He named the Muslim Students Association (MSA), which was founded in 1963. Twenty years later, the MSA -- using $21 million raised in part from Qaradawi, banker Nada and the emir of Qatar -- opened a headquarters complex built on former farmland in suburban Indianapolis. With 150 chapters, the MSA is one of the nation's largest college groups.
The MSA Web site said the group's essential task "was always dawah." Nowadays, Muslim activists say, its members represent all schools of Islam and political leanings -- many are moderates, while others express anti-U.S. views or support violence against Israelis.
The Egyptian Ikhwan is opposed to violence against the nation's government but is still considered a terrorist front.
About This Series|
Three years after the Sept. 11, 2001, attacks, the U.S. government has undertaken extensive efforts to root out Islamic terrorists around the world and to defend the U.S. homeland. Articles today and tomorrow are part of a series looking at the elusive nature of the threat and the problems authorities confront in battling it. Today's story examines a worldwide Islamic movement that has been linked to terrorist groups but also has produced some of the most influential and moderate Islamic institutions in the United States. Tomorrow's report looks at how a mosque that grew out of that movement fares in the world after Sept. 11. Previous parts of this series can be found at www.washingtonpost.com/nation.
Some of the same Brotherhood people who started the MSA also launched the North American Islamic Trust (NAIT) in 1971. The trust is a financing arm that holds title to hundreds of U.S. mosques and manages bank accounts for Muslim groups using Islamic principles.
In 1981, some of the same people launched the Islamic Society of North America (ISNA), which was also cited in Qaradawi's speech. It is an umbrella organization for Islamic groups that holds annual conventions drawing more than 25,000 people. Some U.S. officials praise its moderation, and its Islamic Horizons magazine covers such topics as Muslim Boy Scouts and Islamic investing principles.
People who helped set up the MSA, NAIT, ISNA and related groups say they are in no way anti-American -- they say they embrace American values while trying to strengthen their Muslim identities. They say their goal is not converting all Americans to Islam but constructing a vibrant Muslim community here.
The MSA, NAIT and ISNA did not respond to requests for comment. Officials from those organizations have said elsewhere they are not connected to foreign groups, such as the Brotherhood. But because the Brotherhood is a secret society, its precise links around the world are hard to determine, U.S. officials said.
In addition to the first generation of groups aimed at consolidating the U.S. Islamic community, a second generation arose to wield political and business clout.
One such group was the American Muslim Council (AMC), launched in 1990 to urge Muslims to get involved in politics and other civic activities. One of its founders was Mahmoud Abu Saud, who 58 years before helped Banna expand the Brotherhood, and who later became a top financial adviser to governments from Morocco to Kuwait, according to documents provided by the SITE Institute, a Washington terrorism research group that has written reports critical of the Brotherhood. The AMC folded in 2003, and a more moderate group has assumed that name.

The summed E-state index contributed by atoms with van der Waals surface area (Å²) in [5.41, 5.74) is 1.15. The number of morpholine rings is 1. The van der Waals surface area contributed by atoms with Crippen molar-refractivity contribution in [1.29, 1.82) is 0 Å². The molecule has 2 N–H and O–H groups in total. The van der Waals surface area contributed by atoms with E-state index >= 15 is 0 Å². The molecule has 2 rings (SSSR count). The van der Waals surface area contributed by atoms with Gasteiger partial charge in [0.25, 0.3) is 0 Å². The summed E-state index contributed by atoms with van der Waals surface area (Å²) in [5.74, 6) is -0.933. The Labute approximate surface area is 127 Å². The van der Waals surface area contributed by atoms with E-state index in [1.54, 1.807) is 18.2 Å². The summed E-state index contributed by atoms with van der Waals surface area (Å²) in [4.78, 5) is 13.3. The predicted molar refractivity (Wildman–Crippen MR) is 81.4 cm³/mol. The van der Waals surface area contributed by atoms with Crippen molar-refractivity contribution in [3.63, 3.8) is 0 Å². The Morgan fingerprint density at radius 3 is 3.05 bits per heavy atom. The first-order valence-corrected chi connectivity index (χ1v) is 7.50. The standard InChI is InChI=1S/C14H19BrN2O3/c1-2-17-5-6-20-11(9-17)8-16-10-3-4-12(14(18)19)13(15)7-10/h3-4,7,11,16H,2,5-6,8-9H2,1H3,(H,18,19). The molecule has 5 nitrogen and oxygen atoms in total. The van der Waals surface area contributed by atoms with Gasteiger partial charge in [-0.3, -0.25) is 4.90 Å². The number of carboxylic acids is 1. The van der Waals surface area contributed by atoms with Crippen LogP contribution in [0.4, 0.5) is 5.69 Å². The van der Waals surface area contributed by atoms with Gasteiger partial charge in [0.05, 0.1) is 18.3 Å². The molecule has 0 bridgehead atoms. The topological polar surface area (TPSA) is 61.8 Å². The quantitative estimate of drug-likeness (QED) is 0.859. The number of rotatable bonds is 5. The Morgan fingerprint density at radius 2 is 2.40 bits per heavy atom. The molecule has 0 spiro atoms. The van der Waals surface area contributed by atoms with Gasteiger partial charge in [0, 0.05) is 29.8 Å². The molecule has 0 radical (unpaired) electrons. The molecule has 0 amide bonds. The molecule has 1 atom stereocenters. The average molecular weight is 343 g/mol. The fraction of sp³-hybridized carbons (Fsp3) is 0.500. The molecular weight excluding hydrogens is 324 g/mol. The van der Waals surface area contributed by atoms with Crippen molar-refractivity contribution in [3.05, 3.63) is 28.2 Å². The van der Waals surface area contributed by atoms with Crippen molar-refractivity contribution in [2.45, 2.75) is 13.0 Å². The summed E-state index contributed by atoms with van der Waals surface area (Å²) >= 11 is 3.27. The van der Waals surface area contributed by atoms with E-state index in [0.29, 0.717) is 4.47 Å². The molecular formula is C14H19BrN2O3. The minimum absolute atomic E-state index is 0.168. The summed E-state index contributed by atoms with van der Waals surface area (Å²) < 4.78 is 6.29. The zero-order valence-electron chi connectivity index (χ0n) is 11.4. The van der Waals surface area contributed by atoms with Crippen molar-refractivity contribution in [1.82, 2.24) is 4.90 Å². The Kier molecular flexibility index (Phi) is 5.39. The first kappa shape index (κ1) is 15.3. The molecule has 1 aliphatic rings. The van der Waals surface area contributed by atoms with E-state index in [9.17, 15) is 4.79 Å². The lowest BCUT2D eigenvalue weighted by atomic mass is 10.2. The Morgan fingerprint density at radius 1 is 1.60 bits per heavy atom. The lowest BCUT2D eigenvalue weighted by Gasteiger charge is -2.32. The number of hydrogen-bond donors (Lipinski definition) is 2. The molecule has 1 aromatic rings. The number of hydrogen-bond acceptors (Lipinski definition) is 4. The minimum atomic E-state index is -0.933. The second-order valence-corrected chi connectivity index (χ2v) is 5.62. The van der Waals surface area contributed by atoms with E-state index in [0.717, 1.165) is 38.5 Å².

One leader of the former AMC was Abdurahman Alamoudi, who U.S. officials and Islamic activists say is a Brotherhood associate. In July he pleaded guilty to moving funds from Libya, which was illegal because the United States at the time considered that country a sponsor of terrorism. Federal documents in the case say he is a Hamas supporter. Alamoudi also was identified by U.S. officials in June as a participant in a plot hatched by Libyan leader Moammar Gaddafi to assassinate the Saudi head of state, Crown Prince Abdullah.
Another group in this generation is the Muslim American Society, based in Falls Church, which was co-founded in 1992 by Akef, the recently installed head of Egypt's Brotherhood, and other Ikhwanis, Akef told the Chicago Tribune in February. The group's goals include spreading Islam to Muslims and non-Muslims and building "a virtuous and moral society." Its officials deny ties to the Ikhwan.
Home in Northern Virginia
Since the mid-1990s, a Northern Virginia-based group of companies, charities and think tanks has also been under off-and-on scrutiny by U.S. officials looking into whether it has ties to anti-Israel terrorist financing. Lawyers for the informal network, centered on the Herndon-based International Institute of Islamic Thought (IIIT), deny impropriety.
Jordanian political figure Farhan, who was barred from this country in 2000 and then received U.S. diplomats' apologies in Amman, had been on his way to a Virginia board meeting of the IIIT, which he had helped lead for years.
Lawyer Nancy Luque said her clients embrace American values such as democracy and equality for women. "They love this country," she said. "Their kids are in school here becoming doctors and lawyers." In the 1980s and early 1990s, she said, her clients gave intelligence tips picked up by their global contacts to the State and Defense departments.
The IIIT network was set up in the 1980s largely by onetime Brotherhood sympathizers with money from wealthy Saudis, Muslim activists said. A number of its members ended their Brotherhood ties years ago after concluding it was too inflexible but still advocate some of its principles, the activists said.